November 26, 2018
We are living in times of dramatic changes – and I guess the only way to move forward is to analyze changes without fear, analyze regional and cultural specifics of filmmaking and audiences, says Dorothee Wenner, delegate and South Asia programmer to the Berlin International Film Festival
International Film Festival of India (IFFI) is marching towards 50th anniversary in 2019. What has been your experience at IFFI?
It is a highly important meeting point for international and Indian film professionals alike, and I really enjoyed the Goan flair whenever I attended in past years. However, the timing of IFFI is tough for us Berlinale programmers, as main selection screenings are ongoing at home and most of our research needs to be done before IFFI takes place – our deadline is October end.
For over a decade, year after year Berlinale has been on a discovery spree of Indian films and directors and you are part of discovering talent. Your views…
My Bombay-based colleague Meenakshi Shedde and I work nearly the entire year, trying to get an overview of what is under production. It is an extremely work-intense enterprise trying to get a picture of what is going on. In India, only very few official organizations exist which support our work in comparison to countries like Korea or Argentina. The effects can be frustrating, but also very rewarding, as I’m discovering every year a number of films by filmmakers I have never heard of; I see films about topics, areas I never knew they existed… The bottomline is that the tremendous passion for cinema and filmmaking in India is what drives me. To my knowledge, it is unsurpassed by any other region in the world.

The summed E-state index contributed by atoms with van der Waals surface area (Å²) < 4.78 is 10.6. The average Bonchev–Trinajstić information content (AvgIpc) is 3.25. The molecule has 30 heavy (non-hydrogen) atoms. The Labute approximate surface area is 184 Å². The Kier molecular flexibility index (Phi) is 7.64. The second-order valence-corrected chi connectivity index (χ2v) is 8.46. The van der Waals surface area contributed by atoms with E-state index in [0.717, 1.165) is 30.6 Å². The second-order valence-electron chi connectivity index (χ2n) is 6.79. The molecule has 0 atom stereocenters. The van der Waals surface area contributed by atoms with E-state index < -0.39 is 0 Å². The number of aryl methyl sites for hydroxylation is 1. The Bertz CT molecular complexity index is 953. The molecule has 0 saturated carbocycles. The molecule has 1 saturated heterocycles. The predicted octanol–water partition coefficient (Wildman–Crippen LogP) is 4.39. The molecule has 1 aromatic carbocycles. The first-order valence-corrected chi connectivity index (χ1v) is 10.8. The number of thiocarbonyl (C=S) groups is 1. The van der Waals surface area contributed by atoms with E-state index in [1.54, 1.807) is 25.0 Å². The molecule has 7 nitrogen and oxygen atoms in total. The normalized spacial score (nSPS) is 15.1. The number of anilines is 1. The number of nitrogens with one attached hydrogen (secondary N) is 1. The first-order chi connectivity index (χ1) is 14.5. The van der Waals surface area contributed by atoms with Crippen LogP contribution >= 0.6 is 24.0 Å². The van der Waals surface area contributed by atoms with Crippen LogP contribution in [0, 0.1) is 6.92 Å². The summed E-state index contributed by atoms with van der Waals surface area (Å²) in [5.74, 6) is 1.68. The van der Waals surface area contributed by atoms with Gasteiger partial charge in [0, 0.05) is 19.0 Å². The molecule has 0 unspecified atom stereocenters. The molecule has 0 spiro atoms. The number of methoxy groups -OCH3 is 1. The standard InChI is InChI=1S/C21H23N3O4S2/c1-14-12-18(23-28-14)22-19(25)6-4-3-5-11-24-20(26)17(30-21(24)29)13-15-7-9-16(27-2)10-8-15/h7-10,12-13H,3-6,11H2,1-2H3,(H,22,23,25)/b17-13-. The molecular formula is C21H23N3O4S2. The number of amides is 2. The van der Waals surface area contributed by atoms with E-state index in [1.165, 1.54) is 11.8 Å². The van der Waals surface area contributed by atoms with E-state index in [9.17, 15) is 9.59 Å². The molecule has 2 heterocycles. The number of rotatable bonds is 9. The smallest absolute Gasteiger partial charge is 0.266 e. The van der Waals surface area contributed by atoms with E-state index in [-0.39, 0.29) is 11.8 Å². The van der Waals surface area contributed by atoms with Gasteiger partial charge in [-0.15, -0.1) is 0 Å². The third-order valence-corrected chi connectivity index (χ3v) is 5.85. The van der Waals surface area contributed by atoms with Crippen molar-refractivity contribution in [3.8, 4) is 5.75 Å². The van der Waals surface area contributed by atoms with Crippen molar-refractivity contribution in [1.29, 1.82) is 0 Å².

Do you see visible changes in the independent Indian cinema? What are your views on new narratives among the current generation of filmmakers?
Yes, I do see changes. Presently, many more independent films deal with political and social changes ongoing in India; the remote areas are coming to the fore in terms of attention. Violence, the class divide and religious tensions are depicted in many more movies than a few years ago. Also, I noticed that the new generation seems to be more at ease, more daring in experimenting with new cinematographic languages and expressions.
There are 2,000 films that are produced in over 20 languages in seven film markets in India. What needs to be done to bring structural changes in the Indian cinema ecosystem to identify cinemas of India?
That is a big question and a proper answer would fill a book. To start with, I think cinemas in India should be supported by a cultural understanding and a force that allows looking at filmmaking not solely as a commercial business. There’s a need for non-commercially (or: not solely commercially oriented) niches to develop and prosper new ideas, formats and new audiences. Especially, the current distribution system is suffocating and would need structural support to become more diverse.
Do you think India needs to create institutions equivalent of what other countries have in film space?
What I’m desperately waiting for are alliances of independent filmmakers which create official bodies strong and big enough to represent their impact and voice their demands in the larger field. If the new institutions would be modelled accordingly – yes, that could make a difference.
India has co-production treaties with 14 countries in audio visual space. This tool has been rarely used and less than 10 films have been co-produced in last one decade. How do we change this? Do you think the new generation of filmmakers can make use of this if the scope of co -production is expanded to news screens (mobile, OTT)?
Looking at the production realities of Indian filmmaking, it is the smaller and medium budget productions which are most likely to venture into successful international co-productions. And yes, I do think this model could have a very stimulating effect on the Indian industries overall. To get there, screenplay writing and project development would need to get more attention; more support. And often: simply more time.
With companies like Amazon, Netflix and Google driving cinemas across geographies, how do you see the future for cinemas?